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Bush Is Losing Friends And Influence

This column was written by Fred Barnes.

Like few presidents before him, President Bush was poised for a consequential and potentially quite successful second term. It hasn't worked out that way (so far). Bush made one strategic error in 2005, guessing wrongly that the country was adult and serious enough to reform Social Security. Now he faces at least two immediate challenges: immigration and the Dubai ports flap.

Let's start with immigration, which the Senate is slated to take up in late March. On immigration, Bush is not a conventional conservative or any other kind of conservative. His instinct is to sympathize with immigrants. Bush believes that whether they come to the United States legally or illegally, they come for the right reasons, chiefly for economic opportunity and the chance to shape their own destiny in life.

This has put the president deeply at odds with most Republicans in Congress and the army of conservative talk radio hosts and their listeners around the country. They regard Bush as a slacker on immigration. Their primary aim is to tighten security along the border with Mexico. And the legislation that passed the House last December would do exactly that, partly by erecting a 700-mile wall.

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Bush had little influence in the House debate, though he wound up endorsing the measure. His mistake was having proposed in 2004, as his first major immigration initiative, a program to allow illegal immigrants to work legally in this country. Most Republicans and conservatives want stepped-up border security to come first. They're skeptical, at best, about a "guest worker" program.

Bush invited members of Congress and his cabinet, plus leaders of Hispanic groups, to his speech at the White House in January 2004 calling for more immigration into the United States. "The citizenship line ... is too long and our current limits on legal immigration are too low," he said. But he devoted most of his address to illegal immigrants.

"Out of common sense and fairness, our laws should allow willing workers to enter our country and fill jobs that Americans are not filling," he declared. "We must make our immigration laws more rational and more humane. And I believe we can do so without jeopardizing the livelihoods of American citizens." His plan would "offer legal status, as temporary workers, to the millions of undocumented men and women now employed in the United States and to those in foreign countries who seek to participate in the program and have been offered employment here."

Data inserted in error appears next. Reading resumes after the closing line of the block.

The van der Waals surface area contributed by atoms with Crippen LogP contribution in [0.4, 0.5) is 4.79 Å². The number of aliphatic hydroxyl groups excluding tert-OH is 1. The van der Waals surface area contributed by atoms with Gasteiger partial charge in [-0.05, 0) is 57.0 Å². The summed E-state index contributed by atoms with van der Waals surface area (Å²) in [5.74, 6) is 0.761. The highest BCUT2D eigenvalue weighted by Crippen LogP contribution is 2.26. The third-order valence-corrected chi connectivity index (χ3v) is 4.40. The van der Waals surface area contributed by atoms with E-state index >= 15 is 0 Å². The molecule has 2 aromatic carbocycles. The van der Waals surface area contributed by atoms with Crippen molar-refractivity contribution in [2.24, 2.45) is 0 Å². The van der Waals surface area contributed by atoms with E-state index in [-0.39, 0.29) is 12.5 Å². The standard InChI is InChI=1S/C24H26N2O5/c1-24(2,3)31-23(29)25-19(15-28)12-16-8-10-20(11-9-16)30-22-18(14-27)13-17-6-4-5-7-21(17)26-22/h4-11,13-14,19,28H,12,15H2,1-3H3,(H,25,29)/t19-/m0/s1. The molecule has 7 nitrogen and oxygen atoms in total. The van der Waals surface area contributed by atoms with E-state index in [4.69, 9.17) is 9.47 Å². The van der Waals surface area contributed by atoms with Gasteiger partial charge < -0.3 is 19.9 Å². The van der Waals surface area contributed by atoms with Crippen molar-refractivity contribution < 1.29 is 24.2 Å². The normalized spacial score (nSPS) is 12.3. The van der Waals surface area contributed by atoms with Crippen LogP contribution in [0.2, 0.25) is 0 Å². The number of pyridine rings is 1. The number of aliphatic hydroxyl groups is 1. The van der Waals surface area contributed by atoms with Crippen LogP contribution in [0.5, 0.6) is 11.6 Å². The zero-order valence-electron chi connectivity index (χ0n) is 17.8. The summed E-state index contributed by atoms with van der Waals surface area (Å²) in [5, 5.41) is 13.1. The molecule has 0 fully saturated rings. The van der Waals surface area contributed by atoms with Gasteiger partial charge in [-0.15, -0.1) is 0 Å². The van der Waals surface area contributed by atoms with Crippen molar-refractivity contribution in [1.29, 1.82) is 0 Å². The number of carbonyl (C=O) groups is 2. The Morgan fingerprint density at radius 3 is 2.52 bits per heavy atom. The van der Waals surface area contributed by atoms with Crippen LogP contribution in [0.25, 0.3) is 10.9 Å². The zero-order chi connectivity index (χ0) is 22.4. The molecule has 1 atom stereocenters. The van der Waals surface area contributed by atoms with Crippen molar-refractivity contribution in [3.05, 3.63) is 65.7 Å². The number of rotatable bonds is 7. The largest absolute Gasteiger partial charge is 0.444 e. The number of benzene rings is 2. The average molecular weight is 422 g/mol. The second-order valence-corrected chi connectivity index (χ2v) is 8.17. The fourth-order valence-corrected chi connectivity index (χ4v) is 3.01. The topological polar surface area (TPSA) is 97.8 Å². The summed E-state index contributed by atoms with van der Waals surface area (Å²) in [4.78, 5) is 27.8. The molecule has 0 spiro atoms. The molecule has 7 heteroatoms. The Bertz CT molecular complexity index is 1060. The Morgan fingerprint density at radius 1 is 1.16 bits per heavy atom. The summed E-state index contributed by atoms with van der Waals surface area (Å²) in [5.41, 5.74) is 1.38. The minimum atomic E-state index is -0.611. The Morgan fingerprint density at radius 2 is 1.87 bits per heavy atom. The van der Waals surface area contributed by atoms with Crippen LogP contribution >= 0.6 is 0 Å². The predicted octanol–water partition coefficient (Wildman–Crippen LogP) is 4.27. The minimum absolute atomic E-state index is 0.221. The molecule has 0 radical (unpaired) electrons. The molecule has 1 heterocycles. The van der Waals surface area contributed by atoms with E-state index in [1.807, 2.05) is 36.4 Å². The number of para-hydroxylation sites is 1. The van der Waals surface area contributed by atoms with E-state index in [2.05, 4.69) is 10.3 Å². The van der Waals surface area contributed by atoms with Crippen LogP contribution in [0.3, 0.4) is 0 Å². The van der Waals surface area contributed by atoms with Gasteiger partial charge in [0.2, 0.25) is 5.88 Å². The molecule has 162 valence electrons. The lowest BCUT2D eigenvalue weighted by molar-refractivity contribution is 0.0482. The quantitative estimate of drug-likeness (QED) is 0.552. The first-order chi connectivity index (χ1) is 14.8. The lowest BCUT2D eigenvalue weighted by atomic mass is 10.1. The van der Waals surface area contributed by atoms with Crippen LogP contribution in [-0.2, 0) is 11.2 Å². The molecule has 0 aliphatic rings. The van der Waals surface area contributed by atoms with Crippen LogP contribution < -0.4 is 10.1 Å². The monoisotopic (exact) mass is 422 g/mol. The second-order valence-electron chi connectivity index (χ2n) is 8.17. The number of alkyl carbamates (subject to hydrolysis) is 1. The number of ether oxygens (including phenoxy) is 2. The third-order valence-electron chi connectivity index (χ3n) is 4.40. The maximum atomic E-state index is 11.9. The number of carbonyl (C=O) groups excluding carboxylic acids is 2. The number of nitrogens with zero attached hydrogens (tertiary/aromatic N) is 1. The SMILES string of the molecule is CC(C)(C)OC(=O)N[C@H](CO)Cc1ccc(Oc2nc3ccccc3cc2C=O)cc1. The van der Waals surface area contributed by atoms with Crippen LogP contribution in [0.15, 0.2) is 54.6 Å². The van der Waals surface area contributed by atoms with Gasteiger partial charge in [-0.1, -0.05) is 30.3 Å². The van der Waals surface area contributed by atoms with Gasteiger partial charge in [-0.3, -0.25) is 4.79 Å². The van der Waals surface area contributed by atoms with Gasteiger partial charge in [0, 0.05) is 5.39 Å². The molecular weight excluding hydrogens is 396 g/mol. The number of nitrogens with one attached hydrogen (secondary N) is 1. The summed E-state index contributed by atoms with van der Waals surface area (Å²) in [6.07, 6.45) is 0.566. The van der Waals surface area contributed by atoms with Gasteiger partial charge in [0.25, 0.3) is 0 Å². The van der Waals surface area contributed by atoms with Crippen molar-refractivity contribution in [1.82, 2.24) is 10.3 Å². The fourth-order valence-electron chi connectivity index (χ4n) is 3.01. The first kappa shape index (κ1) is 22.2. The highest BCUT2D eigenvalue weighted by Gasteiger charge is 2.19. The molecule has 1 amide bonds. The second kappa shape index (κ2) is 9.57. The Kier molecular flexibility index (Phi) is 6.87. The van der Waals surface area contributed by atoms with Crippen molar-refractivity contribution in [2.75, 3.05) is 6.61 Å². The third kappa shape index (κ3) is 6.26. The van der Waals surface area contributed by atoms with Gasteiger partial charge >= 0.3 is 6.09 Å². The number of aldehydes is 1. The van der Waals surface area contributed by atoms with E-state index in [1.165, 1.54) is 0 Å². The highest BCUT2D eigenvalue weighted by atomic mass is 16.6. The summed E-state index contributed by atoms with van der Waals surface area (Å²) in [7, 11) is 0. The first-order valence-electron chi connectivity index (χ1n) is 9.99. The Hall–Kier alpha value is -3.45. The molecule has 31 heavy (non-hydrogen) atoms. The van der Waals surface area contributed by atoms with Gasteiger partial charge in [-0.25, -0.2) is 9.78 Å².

Note the size of the program Bush envisions: millions. It could conceivably cover all the illegal immigrants now living in America. This, of course, enrages Bush's Republican and conservative critics on immigration and makes them all the more dubious of his plans and of him.

How could this adversarial relationship on immigration have been avoided? "If we had to do it again, we probably would lead with enforcement," a White House official said. In other words, soften up the immigrant-bashers with dramatically increased border security and then, and only then, seek a temporary worker program in a year or two. That might have succeeded.

As things now stand, the president's hopes rest with the Senate. His strategy is to get senators to include a modest guest worker program in their bill — a program that could be expanded later. To get the House to accept it, the legislation would be larded with strong enforcement provisions. Who knows? This might work.

On the Dubai ports deal, the failure at the White House was in not seeing political trouble on the horizon. Foreign business deals involving American national security that are approved by the Committee on Foreign Investments normally draw little media or political attention.

But the purchase by a Dubai firm of the British company that manages terminals in six U.S. ports did. In fact, attacks on the deal for supposedly putting America's national security in jeopardy continued for more than a week before the White House responded. It had not consulted members of Congress about the deal beforehand.

The White House was firm and conciliatory in defending the deal, but also tardy. The demagoguery on Capitol Hill had gotten out of hand by the time Bush intervened. Most of the criticism focused on the notion that an Arab country with past al Qaeda ties would be in charge of security at the six ports.

This isn't true. Security would remain in the hands of the U.S. Coast Guard and Customs Service. And the personnel operating the ports would be the same. Only the company owning the terminals would change.

But the United Arab Emirates, of which Dubai is part, was the home of two 9/11 terrorists and banks there had transferred money to al Qaeda. This alone was sufficient to bar the deal for what seemed like most of Congress. Bush countered that the UAE had become a full-blown ally in the war on terrorism since 9/11.

The surprise in all this and the most worrisome aspect for the White House was the eagerness with which congressional Republicans broke into revolt against Bush. Without checking with Bush or his aides, congressional Republicans, including Senate Majority Leader Bill Frist and House Speaker Dennis Hastert, denounced the deal publicly and insisted it be reconsidered or blocked.

The revolt showed that Bush's strength in Congress has significantly eroded as he begins his sixth year as president. In effect, his Republican base is no longer secure.

One thing could revive his standing among Republicans and salvage his clout on Capitol Hill: a Republican triumph led by Bush in the midterm election this fall. He did this before in 2002. But it was a long shot then, as it is now.

Fred Barnes is executive editor of The Weekly Standard.

By Fred Barnes

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